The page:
PBOT has an unfortunate history of pushing bicycle riders away from main streets and onto backstreets. Portland will never reach its transportation goals if we don’t insist on building high-quality, low-stress cycling facilities on major streets. This Killingsworth project is another golden opportunity to transform a important neighborhood arterial from a car-oriented thoroughfare to something much more accessible, humane and efficient.

In addition to a possible bike lane redesign, PBOT also plans to upgrade some crossings. They’ll replace the mid-block half-signal between 54th and 55th with a median island crossing and will add more islands to the existing crossing at 64th.

View the design plans, find the survey link, and learn more at the project website.

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16 days ago

PLEASE make protected lanes on this stretch. This stretch is a SUPER fast one for car racers.

Toadslick
16 days ago

I used to live in this neighborhood and biked on Killingsworth nearly every day. Removing half the parking spots would have no impact on drivers. The strategy that I and most other people I saw biking on that road employed was to bike in the long stretches of unused parking lane and only veer into the bike lane in the rare instances that a car was actually parked on Killingsworth.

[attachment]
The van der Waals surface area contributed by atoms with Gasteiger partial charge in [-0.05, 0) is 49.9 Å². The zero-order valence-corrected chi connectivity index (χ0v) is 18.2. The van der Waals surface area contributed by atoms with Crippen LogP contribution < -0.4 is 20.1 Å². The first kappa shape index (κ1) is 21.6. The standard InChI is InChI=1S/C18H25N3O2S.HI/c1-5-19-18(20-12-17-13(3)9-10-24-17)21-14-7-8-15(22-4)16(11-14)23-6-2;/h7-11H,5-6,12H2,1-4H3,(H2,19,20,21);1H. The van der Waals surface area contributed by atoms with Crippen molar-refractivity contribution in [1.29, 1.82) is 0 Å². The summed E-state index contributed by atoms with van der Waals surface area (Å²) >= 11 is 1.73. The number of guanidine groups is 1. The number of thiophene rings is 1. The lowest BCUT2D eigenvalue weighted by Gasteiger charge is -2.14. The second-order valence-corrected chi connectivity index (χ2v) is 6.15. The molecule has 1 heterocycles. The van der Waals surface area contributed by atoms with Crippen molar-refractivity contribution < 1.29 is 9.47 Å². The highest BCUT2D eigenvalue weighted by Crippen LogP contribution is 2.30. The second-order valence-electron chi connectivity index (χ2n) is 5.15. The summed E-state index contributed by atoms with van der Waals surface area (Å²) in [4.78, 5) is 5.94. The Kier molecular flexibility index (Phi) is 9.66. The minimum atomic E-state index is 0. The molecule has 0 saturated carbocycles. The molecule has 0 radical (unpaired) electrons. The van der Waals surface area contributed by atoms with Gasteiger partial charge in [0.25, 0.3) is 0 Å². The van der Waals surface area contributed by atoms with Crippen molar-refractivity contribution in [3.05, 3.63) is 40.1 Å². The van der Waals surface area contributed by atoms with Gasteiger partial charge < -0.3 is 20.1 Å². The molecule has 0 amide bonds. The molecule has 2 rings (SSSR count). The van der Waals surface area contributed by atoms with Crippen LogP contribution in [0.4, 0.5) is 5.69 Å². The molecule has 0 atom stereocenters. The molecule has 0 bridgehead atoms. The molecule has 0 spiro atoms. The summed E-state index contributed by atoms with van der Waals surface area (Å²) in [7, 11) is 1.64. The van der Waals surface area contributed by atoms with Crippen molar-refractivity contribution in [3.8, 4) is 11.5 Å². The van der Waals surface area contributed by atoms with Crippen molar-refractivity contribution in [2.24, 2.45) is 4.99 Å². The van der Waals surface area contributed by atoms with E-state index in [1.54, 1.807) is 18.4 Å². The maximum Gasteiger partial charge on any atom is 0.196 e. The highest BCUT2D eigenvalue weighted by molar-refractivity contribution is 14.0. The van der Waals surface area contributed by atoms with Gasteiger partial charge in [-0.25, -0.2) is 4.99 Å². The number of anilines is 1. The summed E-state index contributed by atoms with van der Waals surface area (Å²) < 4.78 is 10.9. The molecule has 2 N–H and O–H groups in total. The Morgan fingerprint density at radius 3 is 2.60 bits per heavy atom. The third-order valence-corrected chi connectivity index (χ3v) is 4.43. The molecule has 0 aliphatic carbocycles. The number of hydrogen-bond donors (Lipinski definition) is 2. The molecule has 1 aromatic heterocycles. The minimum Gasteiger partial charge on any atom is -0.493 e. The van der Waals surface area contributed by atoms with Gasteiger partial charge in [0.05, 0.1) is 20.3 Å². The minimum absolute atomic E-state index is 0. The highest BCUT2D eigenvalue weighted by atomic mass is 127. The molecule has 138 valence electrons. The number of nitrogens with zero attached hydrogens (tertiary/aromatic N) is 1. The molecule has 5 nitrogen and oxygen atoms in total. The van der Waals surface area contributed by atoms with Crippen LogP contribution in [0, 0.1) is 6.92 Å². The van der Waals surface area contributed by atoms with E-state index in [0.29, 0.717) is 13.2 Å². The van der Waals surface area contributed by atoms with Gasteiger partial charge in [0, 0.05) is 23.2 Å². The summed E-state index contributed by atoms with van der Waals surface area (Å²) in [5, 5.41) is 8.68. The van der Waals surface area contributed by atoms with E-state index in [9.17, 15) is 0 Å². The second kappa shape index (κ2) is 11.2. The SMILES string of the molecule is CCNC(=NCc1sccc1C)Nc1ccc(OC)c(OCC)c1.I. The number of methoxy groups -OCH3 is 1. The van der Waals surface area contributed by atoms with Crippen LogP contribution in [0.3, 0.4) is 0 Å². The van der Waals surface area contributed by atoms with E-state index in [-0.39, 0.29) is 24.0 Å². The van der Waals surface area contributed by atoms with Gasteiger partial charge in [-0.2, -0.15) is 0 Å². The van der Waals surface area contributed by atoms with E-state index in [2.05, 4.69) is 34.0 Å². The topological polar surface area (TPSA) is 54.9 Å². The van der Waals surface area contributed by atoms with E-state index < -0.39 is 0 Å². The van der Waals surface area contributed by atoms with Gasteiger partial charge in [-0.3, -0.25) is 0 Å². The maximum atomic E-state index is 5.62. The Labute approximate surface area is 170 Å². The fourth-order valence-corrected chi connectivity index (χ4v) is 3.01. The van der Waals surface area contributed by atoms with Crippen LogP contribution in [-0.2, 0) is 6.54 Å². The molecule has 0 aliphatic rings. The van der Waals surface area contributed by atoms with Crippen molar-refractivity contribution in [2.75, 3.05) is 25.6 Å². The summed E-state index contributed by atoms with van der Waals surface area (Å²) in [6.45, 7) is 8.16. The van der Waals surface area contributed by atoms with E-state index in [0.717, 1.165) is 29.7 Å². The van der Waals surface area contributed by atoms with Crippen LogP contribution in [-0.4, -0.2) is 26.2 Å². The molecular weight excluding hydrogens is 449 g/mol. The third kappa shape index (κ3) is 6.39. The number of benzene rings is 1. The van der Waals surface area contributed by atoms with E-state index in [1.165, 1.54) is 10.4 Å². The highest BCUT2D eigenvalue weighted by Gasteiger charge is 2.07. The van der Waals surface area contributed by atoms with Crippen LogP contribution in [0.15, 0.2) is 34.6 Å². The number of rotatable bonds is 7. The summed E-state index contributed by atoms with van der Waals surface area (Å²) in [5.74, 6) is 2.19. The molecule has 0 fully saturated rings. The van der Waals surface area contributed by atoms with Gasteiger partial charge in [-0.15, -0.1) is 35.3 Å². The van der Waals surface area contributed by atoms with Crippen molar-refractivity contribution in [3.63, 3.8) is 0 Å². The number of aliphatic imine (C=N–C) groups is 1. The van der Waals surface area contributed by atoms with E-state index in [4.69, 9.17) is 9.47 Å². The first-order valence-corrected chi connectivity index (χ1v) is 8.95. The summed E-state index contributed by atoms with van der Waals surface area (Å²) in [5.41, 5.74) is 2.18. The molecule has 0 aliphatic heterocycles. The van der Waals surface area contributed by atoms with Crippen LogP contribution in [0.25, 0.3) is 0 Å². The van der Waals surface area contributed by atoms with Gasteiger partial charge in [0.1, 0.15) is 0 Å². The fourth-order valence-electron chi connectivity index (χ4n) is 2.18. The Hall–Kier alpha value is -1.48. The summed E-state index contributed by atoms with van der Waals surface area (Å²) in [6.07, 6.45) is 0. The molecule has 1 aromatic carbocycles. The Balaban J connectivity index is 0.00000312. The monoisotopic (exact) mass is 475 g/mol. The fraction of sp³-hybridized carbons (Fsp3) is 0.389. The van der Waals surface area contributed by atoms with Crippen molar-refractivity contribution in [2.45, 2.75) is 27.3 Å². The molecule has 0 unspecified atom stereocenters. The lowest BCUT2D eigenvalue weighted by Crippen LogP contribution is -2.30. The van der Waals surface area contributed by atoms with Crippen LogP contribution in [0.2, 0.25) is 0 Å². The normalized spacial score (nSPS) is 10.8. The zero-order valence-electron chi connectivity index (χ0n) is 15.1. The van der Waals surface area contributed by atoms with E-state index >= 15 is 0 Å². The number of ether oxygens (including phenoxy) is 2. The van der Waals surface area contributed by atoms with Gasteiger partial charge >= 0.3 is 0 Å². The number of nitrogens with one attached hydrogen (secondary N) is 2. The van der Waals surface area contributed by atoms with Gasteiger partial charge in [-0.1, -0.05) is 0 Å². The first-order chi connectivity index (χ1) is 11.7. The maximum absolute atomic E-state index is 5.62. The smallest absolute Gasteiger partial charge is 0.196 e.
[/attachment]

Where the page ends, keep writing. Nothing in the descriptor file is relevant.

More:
Matthew
Matthew
16 days ago

So when PBOT’s initial plan was met with well-galvanized resistance, they came up with this possible revised version with “safety benefits that the proposed street redesign offers.”

This begs the question that seems to haunt PBOT regularly: Why didn’t they come up with the safety benefits proposal in the first place? Or the related question: Why do they avoid the clearly safer option even when cost is not a hindrance?

Initially, it was going to be the status quo of the exact same configuration. That’s disheartening and provides another example of how unlikely it is that Portland will produce world-class biking infrastructure while the present bureau’s civil servants occupy the PBOT hallways.

maxD
maxD
16 days ago
Reply to  Matthew

Zero Vision

Jay Reese
Jay Reese
13 days ago
Reply to  Matthew

I had the same thought. PBOTs home page claims to be a partner in creating a livable city and even shows a photo of cyclist. You’d think their job would be to consider the perspective of the cyclist/pedestrian in every project and not rely on citizen activism.

Steven Smith
Steven Smith
15 days ago

Why would PBOT even consider maintaining the existing configuration? I thought protected lanes were the de facto choice for new configurations. What was their initial rationale for no change?

It’s frustrating trying to understand what PBOT is thinking and having to track all this crap. Just do the right thing from the start! Transportation is responsible for more than 40% of green house gas emissions. Less driving is safer and healthier for everybody. Make it easier for people to bike! Geez!

Joseph E
15 days ago

The main benefit of this will be narrowing the physical roadway, which should help reduce speeding. It will also reduce the exposed crossing distance for pedestrians.